If you work, I think (again I could be wrong) it's 3 months to qualify for some mat pay (often just the statutory). Then it depends on the employer. If post docs are temporary, then you might not have those same rights. You get them anyway after a period of time (Euro legislation) but I think it's a couple of years. Are you in a union? They would be able to advise you. I have heard students can join the lecturers' union (I forget the name) free.

I'm in a very similar position to you, and I am basically of the view of avoiding getting pregnant whilst still a student, but crack on as soon as I have a job. If I can't get an academic one quickly, it will be going back to my old career, and then trying again once I have at least some work. People often say there is no right time for kids, and I think they are right, but a student seems to me to be the worst time (in terms of finances)

Sorry I wish that sounded more positive. Basically I gave it alot of thought before starting my phd, and thought it all through and came to the conclusions above, so of course what I say is skewed in that direction.


Its a very difficult one - I've done it the other way around, I already have 3 children, and yes it is tough and no, there is no 'good time' for a baby. Even if you are in a top job you'll only get so many weeks mat pay, then half wages, then nothing but job left open and it is so so hard to leave your baby. I'm now starting my career (hopefully) and so I already have done the baby bit, but they still get sick, have school holidays etc and its never easy, not til they are well into their teens really (then they want lifts everywhere). Having said all that I gave up my job and would do it all again, nothing (imo) beats having children - I won't have the career I may have had without them, but I'd have lost so much, you work to live and hope that you enjoy your job and finding it fulfilling, but your children are quite literally your life and the thought of it without them is just too horrendous to even begin to contemplate whereas the thought of life without a job is more a financial thing than anything else!
I'd look into things - maybe you can get a RA position or something - if its 1 or 2 years or more certainly in my uni you are still entitled to mat pay so long as the baby is due 12 months after the date you start (so make sure you don't get pg in those first 3 months!)
Sorry I can't be more help, but there are ways around things, you just have to accept that to a certain extent there are sacrifices, but what you gain outweighs anything that even the most perfect career can ever give you - lets face it your boss won't draw you pictures and fling their arms around your legs and tell you they love you a thousand times a day (probably!)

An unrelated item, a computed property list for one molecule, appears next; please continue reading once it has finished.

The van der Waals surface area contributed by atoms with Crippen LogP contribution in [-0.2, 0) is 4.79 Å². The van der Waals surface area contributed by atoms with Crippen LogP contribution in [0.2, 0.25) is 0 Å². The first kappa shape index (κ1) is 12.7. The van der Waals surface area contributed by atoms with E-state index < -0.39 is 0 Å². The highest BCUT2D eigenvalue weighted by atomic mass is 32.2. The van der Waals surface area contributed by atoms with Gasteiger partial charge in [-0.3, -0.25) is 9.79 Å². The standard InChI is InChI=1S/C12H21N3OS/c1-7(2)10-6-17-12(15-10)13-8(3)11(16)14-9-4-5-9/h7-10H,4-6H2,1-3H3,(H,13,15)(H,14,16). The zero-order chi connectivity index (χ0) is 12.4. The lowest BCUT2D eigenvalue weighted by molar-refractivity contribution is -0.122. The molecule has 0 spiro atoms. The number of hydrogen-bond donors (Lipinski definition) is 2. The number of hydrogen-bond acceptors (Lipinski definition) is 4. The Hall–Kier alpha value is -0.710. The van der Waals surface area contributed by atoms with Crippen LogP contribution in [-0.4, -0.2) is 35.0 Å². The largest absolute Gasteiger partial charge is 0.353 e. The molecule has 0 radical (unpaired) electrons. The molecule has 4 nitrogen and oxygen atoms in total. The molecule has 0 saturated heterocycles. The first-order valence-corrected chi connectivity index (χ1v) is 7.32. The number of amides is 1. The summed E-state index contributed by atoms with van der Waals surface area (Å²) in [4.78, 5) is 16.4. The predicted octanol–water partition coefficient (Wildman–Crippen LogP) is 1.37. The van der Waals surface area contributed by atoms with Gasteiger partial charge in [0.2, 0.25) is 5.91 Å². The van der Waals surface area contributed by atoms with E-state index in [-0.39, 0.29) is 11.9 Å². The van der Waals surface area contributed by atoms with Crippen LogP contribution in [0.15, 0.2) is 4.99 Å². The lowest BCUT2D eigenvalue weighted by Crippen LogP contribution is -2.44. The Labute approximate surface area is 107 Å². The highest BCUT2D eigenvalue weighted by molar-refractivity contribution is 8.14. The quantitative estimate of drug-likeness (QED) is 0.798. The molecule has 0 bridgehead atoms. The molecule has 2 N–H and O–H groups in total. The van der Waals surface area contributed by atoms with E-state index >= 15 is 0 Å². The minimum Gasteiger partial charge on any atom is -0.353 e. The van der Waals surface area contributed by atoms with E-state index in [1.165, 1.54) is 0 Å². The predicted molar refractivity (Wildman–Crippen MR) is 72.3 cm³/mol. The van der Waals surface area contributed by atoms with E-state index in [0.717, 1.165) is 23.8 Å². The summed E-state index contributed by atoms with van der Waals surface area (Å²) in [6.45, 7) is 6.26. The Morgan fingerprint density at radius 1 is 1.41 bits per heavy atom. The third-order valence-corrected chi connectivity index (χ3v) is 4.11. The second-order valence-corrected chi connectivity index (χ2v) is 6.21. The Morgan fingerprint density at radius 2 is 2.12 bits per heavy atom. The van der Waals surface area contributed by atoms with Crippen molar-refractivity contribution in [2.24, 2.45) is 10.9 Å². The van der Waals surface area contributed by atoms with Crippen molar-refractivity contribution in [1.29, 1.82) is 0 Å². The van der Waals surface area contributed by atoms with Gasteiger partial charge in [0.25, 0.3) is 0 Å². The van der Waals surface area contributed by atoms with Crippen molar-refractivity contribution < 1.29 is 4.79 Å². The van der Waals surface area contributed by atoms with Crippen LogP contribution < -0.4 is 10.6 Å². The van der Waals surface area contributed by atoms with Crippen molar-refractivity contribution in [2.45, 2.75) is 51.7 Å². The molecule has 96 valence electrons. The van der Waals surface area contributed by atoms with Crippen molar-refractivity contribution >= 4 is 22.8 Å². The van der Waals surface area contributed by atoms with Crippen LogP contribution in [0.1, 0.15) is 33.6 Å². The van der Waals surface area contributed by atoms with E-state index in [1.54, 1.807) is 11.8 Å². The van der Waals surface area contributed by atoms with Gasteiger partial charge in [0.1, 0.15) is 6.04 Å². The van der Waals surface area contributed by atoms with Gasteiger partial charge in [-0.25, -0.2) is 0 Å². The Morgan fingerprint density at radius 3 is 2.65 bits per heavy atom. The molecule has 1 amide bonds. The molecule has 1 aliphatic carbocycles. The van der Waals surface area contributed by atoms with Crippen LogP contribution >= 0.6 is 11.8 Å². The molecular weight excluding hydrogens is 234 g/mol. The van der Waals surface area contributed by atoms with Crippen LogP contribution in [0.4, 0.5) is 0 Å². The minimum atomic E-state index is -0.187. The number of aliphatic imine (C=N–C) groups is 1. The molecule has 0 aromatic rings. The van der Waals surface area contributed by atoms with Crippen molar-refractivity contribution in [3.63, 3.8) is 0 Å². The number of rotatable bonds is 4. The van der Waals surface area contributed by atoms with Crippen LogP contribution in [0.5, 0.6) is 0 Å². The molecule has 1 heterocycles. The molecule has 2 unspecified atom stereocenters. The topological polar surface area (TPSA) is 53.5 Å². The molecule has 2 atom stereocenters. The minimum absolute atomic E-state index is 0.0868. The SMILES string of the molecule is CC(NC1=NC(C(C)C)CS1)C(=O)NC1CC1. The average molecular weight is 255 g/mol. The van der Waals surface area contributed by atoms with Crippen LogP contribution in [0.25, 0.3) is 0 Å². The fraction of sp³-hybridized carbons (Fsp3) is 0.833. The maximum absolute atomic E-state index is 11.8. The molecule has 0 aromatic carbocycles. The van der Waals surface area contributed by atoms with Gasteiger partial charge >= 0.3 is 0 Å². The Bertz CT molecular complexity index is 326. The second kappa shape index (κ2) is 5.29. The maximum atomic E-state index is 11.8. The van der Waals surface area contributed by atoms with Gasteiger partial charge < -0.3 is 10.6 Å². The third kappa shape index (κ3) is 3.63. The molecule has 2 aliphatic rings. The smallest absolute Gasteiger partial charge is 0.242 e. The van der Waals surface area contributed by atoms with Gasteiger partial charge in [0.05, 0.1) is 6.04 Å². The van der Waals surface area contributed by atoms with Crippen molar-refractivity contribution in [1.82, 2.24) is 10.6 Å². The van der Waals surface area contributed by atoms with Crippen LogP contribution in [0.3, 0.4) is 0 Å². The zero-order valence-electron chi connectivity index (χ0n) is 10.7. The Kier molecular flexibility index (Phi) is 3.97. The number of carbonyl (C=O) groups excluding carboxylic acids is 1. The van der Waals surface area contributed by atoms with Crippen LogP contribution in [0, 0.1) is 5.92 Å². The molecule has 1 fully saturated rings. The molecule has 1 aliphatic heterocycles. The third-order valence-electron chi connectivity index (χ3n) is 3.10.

I had my daughter during my PhD. I rely on my husband having a steady job - it helps if somebody does. I hear a lot of potesting about how terrible it is that one parent should have to compromise rather than both go part-time or downsize to share childcare. Well, the reality is, it helps a lot if one partner (if it's a two parent household) has a steady job if the other is a student or on contracts. If both parents are financially unstable it can be done - but it's very stressful.


Hi guys, thank you so much for you honest views and for taking the time to write such good advice. You have all pretty much confirmed what I suspected. As depressing as it is, the Hollywood analogy is terrifyingly accurate! Only a small percentage of academics go on to be very successful, usually the ones that are very career focused and driven. However, I think that having a family is more important to me than having a very successful (or even moderately successful) career. My biggest concerns are the financial difficulties, I am quite happy to be stuck in a moderate position but I am actually concerned that I will never get a permanent position, which would give me the security (and maternity pay) that I crave. I mean, do you even get maternity pay on a part-time, non-permanent contract? I think I had romantic notions that the PhD would open doors, and lead to to bigger things, however I fear it is more of an obstacle and I would have been better working in the industry, with a steady job. Unfortunately neither my husband nor I are in a stable financial position at the moment, so we couldn't even rely on his income to support us. However, as you all say there is never a right time to have children, and I don't know what's going to happen in the future, so they only thing I can do is wait until I finish my PhD and see what happens. Thank you all so very much for your advice and different experiences, it have been really helpful.